SICILIAN GLITZ, GLADIATOR GALS AND GOOD SPORTS
DOLCE & GABBANA WAS A GLITZY, RACY ROMP; KARL LAGERFELD COINED SPARTAN CHIC FOR FENDI, WHILE ALBER ELBAZ WENT ON A SPORTIF SAFARI FOR KRIZIA TOP.
Dolce & Gabbana: Sicilian glitz, cowgirl glitz, punk glitz, the best Madonna moment of the week — and steam to spare. Believe it or not, by Dolce & Gabbana standards, it made for an understated affair. And a delightful one, filled with clothes that will keep those registers ringing overtime.
Domenico Dolce and Stefano Gabbana are selling up a storm. In the collection they showed on Thursday, they got right to the business at hand, opening with a bounty of second-skin black dresses that couldn’t have been sexier — a provocative hole or two here, racy laces there, plenty of those naughty exposed bras they love. They also showed off their tailoring in curvy suits, but just enough to remind everyone that is one of their signatures.
The pair preferred to linger with their other themes, where they made a few points about the feminine psyche. For example, a Dolce cowgirl could never, ever get the blues done up in her beaded and fringed suede pants. And inside every punk chick dwells the soul of a super starlet — so how better to dress her than in similarly dazzling jeans, ripped up and safety-pinned back together?
As for Madonna, a few seasons ago, the boys celebrated the heavenly one. This season, along with so many other designers, they paid tribute to the earthly version. But instead of merely sending up one of her Eighties looks, they took a more novel approach: Madonna T-shirts, worn with pants. They also showed some snazzy coats, including spring’s new indulgence — warm-weather fur — flippy floral skirts and a sexy micro-mini finale, in which big, fancy Western belts gussied up very little black dresses.
What made this collection work was that the designers kept all the stuff — and there was plenty — under control. While last season, the glitz just spun out of control, here Domenico and Stefano knew when to say when, and it made all the difference.
Fendi: Everyone knows that Karl Lagerfeld is a man of many moods. And sometimes his thought process is of the cryptic sort. For example, what were the brain waves that channeled from clean-and-fresh sportswear to an out-there gladiator drape fest in a single Fendi collection?
In Lagerfeld’s presentation on Thursday, early indications were that he intended to tone things down after two seasons of glorious excess. He opened with a pair of belted shirtdress rompers under jackets — not quite minimal, yet on the classic side. But look again! Those back-to-front belts — normal one way, morphing into huge metal ellipses on the other side — would turn into a theme. Still, Lagerfeld worked through his sporty urges with a bounty of diversity: coats and pants, a suit with knee pants, great little jackets in leather and suede, adding in plenty of aggressive accessories to punch up the look. (The most bizarre: a long chain attached to a shoe, so a girl can keep herself on a leash.) Along the way, Lagerfeld eased into classical mode — drawstring necklines, some one-shoulders, increasingly complicated multilevel hems and layers — finally exploding into an all-out army of spartan chic.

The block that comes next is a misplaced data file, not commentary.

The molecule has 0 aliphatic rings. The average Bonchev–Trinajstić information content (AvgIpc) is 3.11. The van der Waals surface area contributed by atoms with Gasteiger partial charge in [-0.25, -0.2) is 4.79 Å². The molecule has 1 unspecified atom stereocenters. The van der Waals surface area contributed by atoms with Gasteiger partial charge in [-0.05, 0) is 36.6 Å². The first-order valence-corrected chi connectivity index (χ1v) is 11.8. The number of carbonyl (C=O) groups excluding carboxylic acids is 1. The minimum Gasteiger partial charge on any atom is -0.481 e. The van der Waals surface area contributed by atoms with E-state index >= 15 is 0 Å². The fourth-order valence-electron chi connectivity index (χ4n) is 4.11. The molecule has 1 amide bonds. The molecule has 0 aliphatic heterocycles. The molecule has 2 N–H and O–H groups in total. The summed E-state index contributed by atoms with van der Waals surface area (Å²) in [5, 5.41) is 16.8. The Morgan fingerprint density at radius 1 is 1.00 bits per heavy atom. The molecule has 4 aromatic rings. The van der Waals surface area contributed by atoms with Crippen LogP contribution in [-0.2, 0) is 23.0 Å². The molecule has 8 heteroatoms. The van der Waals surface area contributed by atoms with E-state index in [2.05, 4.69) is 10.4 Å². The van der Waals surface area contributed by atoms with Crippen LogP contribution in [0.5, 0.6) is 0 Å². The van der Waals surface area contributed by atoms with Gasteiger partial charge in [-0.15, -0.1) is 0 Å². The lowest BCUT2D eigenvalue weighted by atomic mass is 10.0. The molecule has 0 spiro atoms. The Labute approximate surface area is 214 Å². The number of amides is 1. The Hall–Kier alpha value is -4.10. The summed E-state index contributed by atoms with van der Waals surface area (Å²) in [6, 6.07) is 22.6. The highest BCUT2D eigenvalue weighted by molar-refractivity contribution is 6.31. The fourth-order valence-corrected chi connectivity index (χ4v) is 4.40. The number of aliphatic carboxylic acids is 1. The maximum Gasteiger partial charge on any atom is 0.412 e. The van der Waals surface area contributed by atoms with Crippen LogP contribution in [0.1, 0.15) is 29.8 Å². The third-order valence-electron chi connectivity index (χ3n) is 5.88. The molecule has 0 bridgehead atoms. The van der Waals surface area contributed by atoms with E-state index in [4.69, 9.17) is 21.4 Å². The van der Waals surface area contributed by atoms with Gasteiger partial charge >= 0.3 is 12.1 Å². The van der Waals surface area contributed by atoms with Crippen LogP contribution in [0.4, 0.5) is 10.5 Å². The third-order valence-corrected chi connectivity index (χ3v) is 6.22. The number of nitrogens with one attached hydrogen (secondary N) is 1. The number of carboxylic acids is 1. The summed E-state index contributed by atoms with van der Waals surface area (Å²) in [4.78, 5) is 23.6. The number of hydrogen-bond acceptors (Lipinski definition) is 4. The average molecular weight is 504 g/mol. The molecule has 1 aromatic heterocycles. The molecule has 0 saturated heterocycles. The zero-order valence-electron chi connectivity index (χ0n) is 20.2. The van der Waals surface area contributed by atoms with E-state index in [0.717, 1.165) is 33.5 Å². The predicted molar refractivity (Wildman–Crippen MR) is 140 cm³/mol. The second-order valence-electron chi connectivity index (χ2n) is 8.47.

To be sure, many of Lagerfeld’s warrior babes — and there were legions — looked beautiful, with dresses shirred in front, draped in back, some in inviting earthy tones. While the mixing of themes eventually created too much conflict, in the midst of all the generic clothes out there, at least none of these girls will have to stoop to conquer.
Krizia Top: The fashionistas were curious. With three tumultuous seasons at Saint Laurent behind him and a sad departure after the Gucci takeover of YSL, what would Alber Elbaz be up to at Krizia Top? And what, in fact, was Krizia Top? Would there be a Krizia Bottom looming in the near future? On Wednesday night, they got their answers. When the first dynamite outfit — a spotted pantsuit and criss-cross halter bra — prowled down the runway worn confidently by Alek Wek, the message came across loud and clear: Elbaz was back and in top form.
In an ironic twist, he took the ideas of Africa and safari — revered YSL staples — and presented them on a cast of black models, another Saint Laurentism. But in this premiere outing, Elbaz very smartly made these themes his own. In the past, the designer proved that he can create great sportswear, and here it all was again — crisp cotton shirtdresses, made rugged with a man’s low-hanging leather belt; tailored pantsuits; cognac suede dresses that draped and knotted on the body and animal-printed chiffon blouses with khaki swing skirts, all anchored by beautifully handcrafted rope sandals and amber jewelry. Absolutely refreshing, especially after the frenzied parade of Eighties mania on the runways this season. Oh, about Krizia Top — the new line will be priced approximately 30 percent higher than Mariucci Mandelli’s Krizia collection. And no, there are no plans for a Krizia Bottom.